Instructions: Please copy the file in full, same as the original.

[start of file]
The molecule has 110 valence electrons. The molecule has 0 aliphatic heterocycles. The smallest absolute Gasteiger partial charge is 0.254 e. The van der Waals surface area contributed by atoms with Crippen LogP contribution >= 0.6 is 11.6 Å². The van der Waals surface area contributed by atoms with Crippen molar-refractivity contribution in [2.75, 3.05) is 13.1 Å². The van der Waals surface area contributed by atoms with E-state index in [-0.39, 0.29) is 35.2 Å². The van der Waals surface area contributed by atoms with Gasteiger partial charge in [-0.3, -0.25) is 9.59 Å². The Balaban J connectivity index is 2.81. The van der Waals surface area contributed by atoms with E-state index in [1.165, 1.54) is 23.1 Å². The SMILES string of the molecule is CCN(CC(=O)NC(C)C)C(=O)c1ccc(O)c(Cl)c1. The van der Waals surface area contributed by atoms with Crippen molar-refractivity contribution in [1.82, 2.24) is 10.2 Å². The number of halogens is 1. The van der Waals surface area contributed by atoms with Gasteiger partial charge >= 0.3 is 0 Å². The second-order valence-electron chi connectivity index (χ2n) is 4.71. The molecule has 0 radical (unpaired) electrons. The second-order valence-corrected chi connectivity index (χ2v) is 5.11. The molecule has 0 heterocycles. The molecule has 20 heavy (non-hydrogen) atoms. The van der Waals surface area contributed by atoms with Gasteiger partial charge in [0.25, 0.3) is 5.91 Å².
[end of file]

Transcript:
The molecule has 110 valence electrons. The molecule has 0 aliphatic heterocycles. The smallest absolute Gasteiger partial charge is 0.254 e. The van der Waals surface area contributed by atoms with Crippen LogP contribution >= 0.6 is 11.6 Å². The van der Waals surface area contributed by atoms with Crippen molar-refractivity contribution in [2.75, 3.05) is 13.1 Å². The van der Waals surface area contributed by atoms with E-state index in [-0.39, 0.29) is 35.2 Å². The van der Waals surface area contributed by atoms with Gasteiger partial charge in [-0.3, -0.25) is 9.59 Å². The Balaban J connectivity index is 2.81. The van der Waals surface area contributed by atoms with E-state index in [1.165, 1.54) is 23.1 Å². The SMILES string of the molecule is CCN(CC(=O)NC(C)C)C(=O)c1ccc(O)c(Cl)c1. The van der Waals surface area contributed by atoms with Crippen molar-refractivity contribution in [1.82, 2.24) is 10.2 Å². The number of halogens is 1. The van der Waals surface area contributed by atoms with Gasteiger partial charge >= 0.3 is 0 Å². The second-order valence-electron chi connectivity index (χ2n) is 4.71. The molecule has 0 radical (unpaired) electrons. The second-order valence-corrected chi connectivity index (χ2v) is 5.11. The molecule has 0 heterocycles. The molecule has 20 heavy (non-hydrogen) atoms. The van der Waals surface area contributed by atoms with Gasteiger partial charge in [0.25, 0.3) is 5.91 Å².